You see them on every major roadway. They fill up rest areas and empty out the truck stop coffee pots. You most definitely know they’re all around you, but have you ever really looked into what their lifestyles entail?
The majority of people see truck-drivers as someone who just drives a lot. What happens inside the cab in a secret to most. So here’s what you should know about the average truck driver’s lifestyle.
This is what their home looks like
(I know my tiny garden takes up quite a bit of room, but it makes me so happy that I am willing to sacrifice that space for it.)
And here is what others’ trucks look like.
Personally, I was extremely disappointed with this article. It showed many filthy trucks, and I know so many drivers who take so much more pride in their homes than that. I’m also very disappointed that it is the only website I could find to showcase trucks actually being lived in, instead of empty trucks fresh from the factory.
– a Qualcomm (device for communication w/ shippers)
– 1 or 2 XL twin beds
– an inverter & converter (basically power/electrical outlets)
– a miniature refrigerator
– a small pantry
– a hideaway bookshelf
– 1 or 2 closets
– 1 or 2 solid tables
– 1 or 2 slide out tables
– heat/AC systems
– some have shelves or cabinets
– some have television
– some have satellite cable
– some have a generator so the truck idles less
– a microwave
– a single burner range
– a slow cooker
– a coffee maker
– a toaster
– a hair dryer
– a mirror (ours is in our closet door)
– a vacuum cleaner
– a GPS
– a CB radio to communicate with other truckers within a 2 mile radius
**The bolded items are ones we have**
Keep all these items in mind and realize that the living space is between 70 and 90 square feet (Truckers love to joke about the Tiny House Movement and it’s 300 square foot homes).
Sometimes one person occupies this space; In our situation, it’s two people and a medium sized dog.
So how do we make 70 square feet work?
Established boundaries, and lots of communication! If I’m cooking, either with the slow cooker or single burner range, I have to sit on the edge of Devin’s bed. While I’m busy, Devin sits in his driver’s seat, or he lays in his bed. If one of us is changing clothes, the other must stay in bed, or sit in a chair up front. There isn’t room for us to both be in the center of the cab at once. We each have our own ‘spot’. Mine is my top bunk. Devin doesn’t come up there. His spot is the Driver’s seat. I don’t change his seat or steering wheel settings, and I don’t put excess clothes or ‘junk’ there. Semis don’t have sinks, and they don’t have a lot of storage (especially when two people and all their clothes are involved). That means that you have reusable items. We each have a plate, a bowl, a fork, a spoon, a steak knife, and a mug. That’s it. We have to wipe them out with sanitary wipes after every meal, otherwise we won’t have utensils to eat with later.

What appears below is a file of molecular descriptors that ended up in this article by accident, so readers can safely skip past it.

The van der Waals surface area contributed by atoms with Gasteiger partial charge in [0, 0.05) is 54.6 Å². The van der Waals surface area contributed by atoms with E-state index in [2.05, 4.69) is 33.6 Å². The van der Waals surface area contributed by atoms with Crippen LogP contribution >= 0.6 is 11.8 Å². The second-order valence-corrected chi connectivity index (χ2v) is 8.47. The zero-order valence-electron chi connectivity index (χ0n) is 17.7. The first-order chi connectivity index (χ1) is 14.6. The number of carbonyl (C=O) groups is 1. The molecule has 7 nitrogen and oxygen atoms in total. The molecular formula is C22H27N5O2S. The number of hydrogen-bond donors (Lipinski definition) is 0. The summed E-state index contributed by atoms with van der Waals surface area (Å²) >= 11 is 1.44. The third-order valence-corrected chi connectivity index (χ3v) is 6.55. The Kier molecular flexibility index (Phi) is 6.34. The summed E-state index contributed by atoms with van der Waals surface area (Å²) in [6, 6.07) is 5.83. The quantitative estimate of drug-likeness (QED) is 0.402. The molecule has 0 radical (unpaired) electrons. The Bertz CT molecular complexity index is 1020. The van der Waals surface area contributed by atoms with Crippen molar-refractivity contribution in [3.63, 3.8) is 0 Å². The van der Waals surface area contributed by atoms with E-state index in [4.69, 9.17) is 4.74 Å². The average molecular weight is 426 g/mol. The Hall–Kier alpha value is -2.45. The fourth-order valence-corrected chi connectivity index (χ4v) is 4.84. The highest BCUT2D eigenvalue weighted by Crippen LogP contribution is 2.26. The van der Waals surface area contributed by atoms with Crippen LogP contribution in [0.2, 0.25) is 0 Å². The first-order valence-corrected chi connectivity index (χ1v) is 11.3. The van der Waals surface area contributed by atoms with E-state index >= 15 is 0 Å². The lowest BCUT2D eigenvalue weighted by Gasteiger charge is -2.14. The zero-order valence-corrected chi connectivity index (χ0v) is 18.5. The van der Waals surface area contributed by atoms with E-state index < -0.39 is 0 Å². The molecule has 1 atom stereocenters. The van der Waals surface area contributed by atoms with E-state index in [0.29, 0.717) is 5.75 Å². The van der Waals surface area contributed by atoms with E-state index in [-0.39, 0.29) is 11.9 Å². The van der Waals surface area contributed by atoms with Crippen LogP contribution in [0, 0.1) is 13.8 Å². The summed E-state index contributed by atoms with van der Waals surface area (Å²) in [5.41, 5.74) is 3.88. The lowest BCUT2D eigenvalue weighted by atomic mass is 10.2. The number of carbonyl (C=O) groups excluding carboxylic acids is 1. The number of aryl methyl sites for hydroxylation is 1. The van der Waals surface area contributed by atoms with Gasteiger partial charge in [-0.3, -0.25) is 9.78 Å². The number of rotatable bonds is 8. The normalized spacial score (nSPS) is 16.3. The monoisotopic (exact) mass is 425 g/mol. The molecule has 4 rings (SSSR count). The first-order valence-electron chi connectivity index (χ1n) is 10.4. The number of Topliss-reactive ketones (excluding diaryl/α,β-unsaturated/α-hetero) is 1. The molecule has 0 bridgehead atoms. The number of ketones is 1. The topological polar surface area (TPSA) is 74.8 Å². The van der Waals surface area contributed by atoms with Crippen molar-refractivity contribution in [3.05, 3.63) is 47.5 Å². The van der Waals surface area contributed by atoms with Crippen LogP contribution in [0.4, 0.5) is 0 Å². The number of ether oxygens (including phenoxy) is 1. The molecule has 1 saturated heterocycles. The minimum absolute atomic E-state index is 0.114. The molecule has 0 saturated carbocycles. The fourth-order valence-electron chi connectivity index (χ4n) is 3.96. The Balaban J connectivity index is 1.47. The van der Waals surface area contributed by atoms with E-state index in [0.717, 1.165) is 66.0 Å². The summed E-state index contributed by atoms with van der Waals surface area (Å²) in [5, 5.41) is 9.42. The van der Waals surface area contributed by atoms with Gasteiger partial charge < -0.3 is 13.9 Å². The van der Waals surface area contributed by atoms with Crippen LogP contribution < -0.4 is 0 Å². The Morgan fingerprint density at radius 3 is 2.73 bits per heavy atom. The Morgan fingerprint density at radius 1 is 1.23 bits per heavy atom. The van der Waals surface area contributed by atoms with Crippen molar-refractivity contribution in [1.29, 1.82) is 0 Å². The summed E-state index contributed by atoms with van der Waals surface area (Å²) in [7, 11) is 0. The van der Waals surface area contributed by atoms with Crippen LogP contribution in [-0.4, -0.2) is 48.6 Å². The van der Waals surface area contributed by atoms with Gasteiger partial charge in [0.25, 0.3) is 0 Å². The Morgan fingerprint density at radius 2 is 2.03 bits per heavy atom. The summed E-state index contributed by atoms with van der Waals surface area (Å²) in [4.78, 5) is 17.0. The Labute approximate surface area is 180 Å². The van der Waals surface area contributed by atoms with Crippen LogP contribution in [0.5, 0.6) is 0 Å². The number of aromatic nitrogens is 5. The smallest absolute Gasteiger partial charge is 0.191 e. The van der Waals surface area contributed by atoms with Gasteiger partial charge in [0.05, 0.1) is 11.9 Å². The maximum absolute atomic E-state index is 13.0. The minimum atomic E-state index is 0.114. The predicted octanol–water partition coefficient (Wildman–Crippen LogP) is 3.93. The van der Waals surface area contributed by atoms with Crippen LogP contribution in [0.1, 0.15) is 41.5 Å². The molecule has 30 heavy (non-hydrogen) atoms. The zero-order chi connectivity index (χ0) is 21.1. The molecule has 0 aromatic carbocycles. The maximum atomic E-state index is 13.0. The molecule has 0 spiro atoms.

When I cook, I try to stick to recipes that use basic ingredients, and don’t require an oven or a microwave. It does take a little getting used to, but it’s something you can figure out a system to, relatively quickly. To keep up with what’s cooking, check out my hashtag #PeterbiltKitchen . Here are a few simple meals I’ve made so far.
Notice how I’ve used the exact same plate and bowl?
So how does day to day life work?
Here’s the typical schedule for us. We wake up and change into day clothes (individually, because we don’t have the space to do this at once). We make our beds, and I throw our ‘dog blanket’ over Devin’s bed, to protect it from ‘Blair hair’. One of us takes our dog, Blair outside for a walk, then we go into the truck stop or rest area for the restroom. Sometimes we buy breakfast, if not Devin starts driving and I sit on the edge of his bed and make breakfast using a teflon pan and the range burner, or the slow cooker. I serve breakfast on our two plates or bowls, we eat, then I wipe them clean & put them away. Devin drives for six or seven hours before we’re required by law to take a thirty minute break.
During these hours, we talk, a lot. Remarkably, we have yet to run out of words to say too. It’s just an endless conversation with my best friend, and it’s something I can’t believe we’ve been missing out on until now.
When our break comes up, we walk Blair together and check out the local area. We also go to the restroom again. I usually start cooking right after this. We then drive until our ‘clock runs out’. That means that we’ve been driving, loading, or unloading for up to 14 hours a day. We then park, take Blair for a walk, and go in the truck stop.
We try to shower every other day. Sometimes it’s more, sometimes its less. Showers are typically $10-$11 each. You get one free shower for every 50 gallons of diesel you buy, or you can get free showers for a month when you buy more than 500 gallons within that month. Here’s what a truck stop shower looks like.
Showers include your soap, towels, and unlimited time/water for you to use. Between each user, someone launders the dirty towels and basically power washes the restroom with cleaner. They’re always so clean that even I feel confident enough to not use flip flops.
The Loading and Unloading Process
Unloading/loading consists of backing into a dock, exchanging/filling out paperwork, and then having a crane load your flatbed, or forklift operators drive pallets into your box trailer (these are called dry vans). Sometimes instead of waiting up to two hours to be loaded, you can drop your trailer in the yard and pick up another that is preloaded. This is much more efficient, and definitely preferred.